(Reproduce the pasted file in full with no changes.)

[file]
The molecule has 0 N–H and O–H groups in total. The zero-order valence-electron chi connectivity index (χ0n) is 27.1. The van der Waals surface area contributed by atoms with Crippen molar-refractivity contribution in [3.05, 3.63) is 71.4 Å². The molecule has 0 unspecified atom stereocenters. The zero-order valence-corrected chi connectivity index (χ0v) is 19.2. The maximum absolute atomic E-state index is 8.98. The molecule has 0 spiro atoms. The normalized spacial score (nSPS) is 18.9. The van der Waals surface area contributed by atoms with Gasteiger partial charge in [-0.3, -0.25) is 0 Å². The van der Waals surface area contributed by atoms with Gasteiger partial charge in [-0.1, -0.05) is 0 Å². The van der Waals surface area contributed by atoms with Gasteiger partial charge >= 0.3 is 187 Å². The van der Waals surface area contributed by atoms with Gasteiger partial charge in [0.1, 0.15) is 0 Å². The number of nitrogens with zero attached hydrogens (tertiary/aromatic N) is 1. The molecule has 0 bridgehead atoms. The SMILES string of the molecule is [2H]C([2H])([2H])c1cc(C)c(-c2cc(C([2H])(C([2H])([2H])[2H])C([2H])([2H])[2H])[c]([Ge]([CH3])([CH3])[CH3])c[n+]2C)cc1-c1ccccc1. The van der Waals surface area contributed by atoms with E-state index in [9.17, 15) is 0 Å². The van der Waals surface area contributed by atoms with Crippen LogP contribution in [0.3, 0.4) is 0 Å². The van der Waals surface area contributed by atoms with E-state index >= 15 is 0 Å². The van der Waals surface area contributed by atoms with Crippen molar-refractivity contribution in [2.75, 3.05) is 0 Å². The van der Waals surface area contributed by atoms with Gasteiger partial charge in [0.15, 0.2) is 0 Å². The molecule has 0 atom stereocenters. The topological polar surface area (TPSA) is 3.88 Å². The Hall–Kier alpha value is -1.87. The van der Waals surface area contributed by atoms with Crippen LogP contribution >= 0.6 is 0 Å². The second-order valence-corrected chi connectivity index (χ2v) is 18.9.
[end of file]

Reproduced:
The molecule has 0 N–H and O–H groups in total. The zero-order valence-electron chi connectivity index (χ0n) is 27.1. The van der Waals surface area contributed by atoms with Crippen molar-refractivity contribution in [3.05, 3.63) is 71.4 Å². The molecule has 0 unspecified atom stereocenters. The zero-order valence-corrected chi connectivity index (χ0v) is 19.2. The maximum absolute atomic E-state index is 8.98. The molecule has 0 spiro atoms. The normalized spacial score (nSPS) is 18.9. The van der Waals surface area contributed by atoms with Gasteiger partial charge in [-0.3, -0.25) is 0 Å². The van der Waals surface area contributed by atoms with Gasteiger partial charge in [-0.1, -0.05) is 0 Å². The van der Waals surface area contributed by atoms with Gasteiger partial charge >= 0.3 is 187 Å². The van der Waals surface area contributed by atoms with Gasteiger partial charge in [0.1, 0.15) is 0 Å². The number of nitrogens with zero attached hydrogens (tertiary/aromatic N) is 1. The molecule has 0 bridgehead atoms. The SMILES string of the molecule is [2H]C([2H])([2H])c1cc(C)c(-c2cc(C([2H])(C([2H])([2H])[2H])C([2H])([2H])[2H])[c]([Ge]([CH3])([CH3])[CH3])c[n+]2C)cc1-c1ccccc1. The van der Waals surface area contributed by atoms with E-state index in [9.17, 15) is 0 Å². The van der Waals surface area contributed by atoms with Crippen LogP contribution in [0.3, 0.4) is 0 Å². The van der Waals surface area contributed by atoms with E-state index >= 15 is 0 Å². The van der Waals surface area contributed by atoms with Crippen molar-refractivity contribution in [2.75, 3.05) is 0 Å². The van der Waals surface area contributed by atoms with Gasteiger partial charge in [0.15, 0.2) is 0 Å². The molecule has 0 atom stereocenters. The topological polar surface area (TPSA) is 3.88 Å². The Hall–Kier alpha value is -1.87. The van der Waals surface area contributed by atoms with Crippen LogP contribution >= 0.6 is 0 Å². The second-order valence-corrected chi connectivity index (χ2v) is 18.9.